On the downside, I saw a bit of sobering tragedy along the way – another lesson of life in this frenetic city that never seems to sleep.

Here are 11 of the top lessons from my weekend birthday getaway to Los Angeles:

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img_9103“Over the red lands and the gray lands, twisting up into the mountains, crossing the Divide and down into the bright and terrible desert, and across the desert to the mountains again, and into the rich California valleys.”
The Grapes of Wrath

For me, any mention of Route 66 always conjures up images of John Steinbeck’s epic novel “The Grapes of Wrath” and the fictional Joad family’s arduous journey from Oklahoma to California.

Over the years, I’ve taken in bits and pieces of the historic highway, always marveling at the narrow two-lane road and its status for decades as America’s main east-west route between Chicago and Santa Monica, California.

A recent re-reading of “The Grapes of Wrath” set me to wondering about Arizona’s remaining sections of the original roadway. And, since I live within a few hours of all of the Arizona towns along the route, I decided to spend the coming weekends retracing the Joads’ route through the state.

Starting with Holbrook in the east, my goal is to head west, like the Joads – taking in Winslow, Two Guns, Flagstaff, Williams, Hackberry, Kingman, and Topock – all the way to the Colorado River on the California border. Of course, along the way, I’ll be stopping at some of the cool roadside attractions and epic hikes as well.

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The scene I awoke to Sunday morning, Jan. 13, 2019, was anything but the sunny hiking weather I had been expecting. The weather forecast the day before had been predicting rain for Saturday night, followed by a partly cloudy day on Sunday. But in Northern Arizona – at more than 5,300 feet elevation – you never know.

Magically, that light rain had morphed into several inches of fluffy white snow.

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From trudging through snowy-white sand in New Mexico’s 90-degree autumn weather to venturing deep into the shady woods of central Czech Republic, my hikes of 2018 were varied, to say the least.

Also unique this year was my participation in the 52 Hike Challenge – a movement that encourages people to get out onto the trails at least once a week for the entire year.

It was fairly casual participation on my part, because I didn’t fully document every single hike I took on social media, and some of my hikes were repeats on local favorites. Even so, I had plenty of ‘first times’ too – from the beaches of Southern California, to the mountains of Utah, to the depths of the Grand Canyon.

So, as 2018 comes to an end, and as I close in on my 52nd hike of the year, I am taking a look back at the top 10 – my personal ‘greatest-hit hikes’ of 2018:

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When I moved from the upper plains of North Dakota to the desert southwest of Arizona years ago, one of the questions I frequently got from friends back home went something like this: “How do you get into the holiday spirit with no snow?”

True, it took some getting used to. In place of the frigid moonlight toboggan parties I was used to around Christmastime were balmy days at the barbecue grill. And rather than a landscape that was almost guaranteed to feature glistening snowy hills were towering saguaro cacti backlit by golden sunlight.

Of course, living in Northern Arizona, I still occasionally get a white Christmas. But they are few and far between. More likely is a holiday season featuring vivid blue skies, a few fluffy clouds, and mild 50- and 60-degree weather.

After a few decades of Southwestern life, though, I’ll have to say that the desert Christmas has grown on me. In fact, a lit-up palm tree can get me a little misty-eyed. I’ve come to appreciate the joys of wandering through the lit-up plazas, courtyards, and hotel grounds of the Christmas-y towns of Arizona.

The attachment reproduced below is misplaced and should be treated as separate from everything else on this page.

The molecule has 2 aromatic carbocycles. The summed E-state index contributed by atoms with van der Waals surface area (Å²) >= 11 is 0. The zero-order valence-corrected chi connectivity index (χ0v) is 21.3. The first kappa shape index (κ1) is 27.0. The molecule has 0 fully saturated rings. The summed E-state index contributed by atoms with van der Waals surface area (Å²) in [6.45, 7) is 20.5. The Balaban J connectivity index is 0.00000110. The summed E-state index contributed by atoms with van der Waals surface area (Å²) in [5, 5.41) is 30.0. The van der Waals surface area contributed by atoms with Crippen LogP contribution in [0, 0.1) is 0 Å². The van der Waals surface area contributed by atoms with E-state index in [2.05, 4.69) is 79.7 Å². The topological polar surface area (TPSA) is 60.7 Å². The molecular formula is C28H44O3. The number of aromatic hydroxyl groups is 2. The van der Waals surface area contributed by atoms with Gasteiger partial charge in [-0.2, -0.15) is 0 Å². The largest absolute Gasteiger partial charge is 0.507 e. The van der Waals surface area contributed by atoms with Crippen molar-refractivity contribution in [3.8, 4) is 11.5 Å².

Here are a few of my favorite Arizona spots to take in a delightful desert Christmas.

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No doubt you’ve heard a lot about the young, adventurous solo travelers out there taking fabulous trips to remote spots all over the world, and blogging about it as they go. I applaud them and love to read their stories and see their social media posts.

But when it comes to the slightly older “seasoned” traveler? There isn’t much buzz.

I happen to know from experience, though, that the thirst for travel isn’t quenched in your youth. As far as I’m concerned, the desire to see more and more of the world only gets stronger as the decades go by.

What likely does change, however, is the way you travel, as well as new challenges you face as a mature traveler. That dormitory-style hostel you stayed in as a young backpacker probably isn’t going to work anymore. And things like learning new public transportation systems or new technologies can seem more difficult. All of those little issues are compounded when you’re traveling alone.

Over the course of my recent solo trips to Hong Kong, Quebec, Berlin, Copenhagen, and the Czech Republic, I’ve come up with some tips that have made the going easier and more enjoyable. Here are a dozen of my favorites:

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Narrow your eyes a bit as you walk along the winding streets and alleys of Třebíč’s Jewish Quarter, and you could be back in 1930s Czechoslavakia.

Rising on each side of the rough cobblestone walkways are the interconnected stucco buildings of the former Jewish ghetto, preserved largely as they appeared before World War II.

Step into Seligmann Bauer House, and you are instantly transported to a 1930s-era Jewish home, complete with a table set for Shabbat, pear trees in the backyard, and the ground-level shop selling everyday items.

Heartbreakingly, though, Třebíč’s Jewish Quarter no longer serves as a home for Jewish families; history shows that the 300 Jews living in Třebíč in the 1930s were sent to concentration camps, and most were killed by the Nazis during World War II. Only 10 to 15 Jews returned to Třebíč after the war, and today, no Jewish families remain.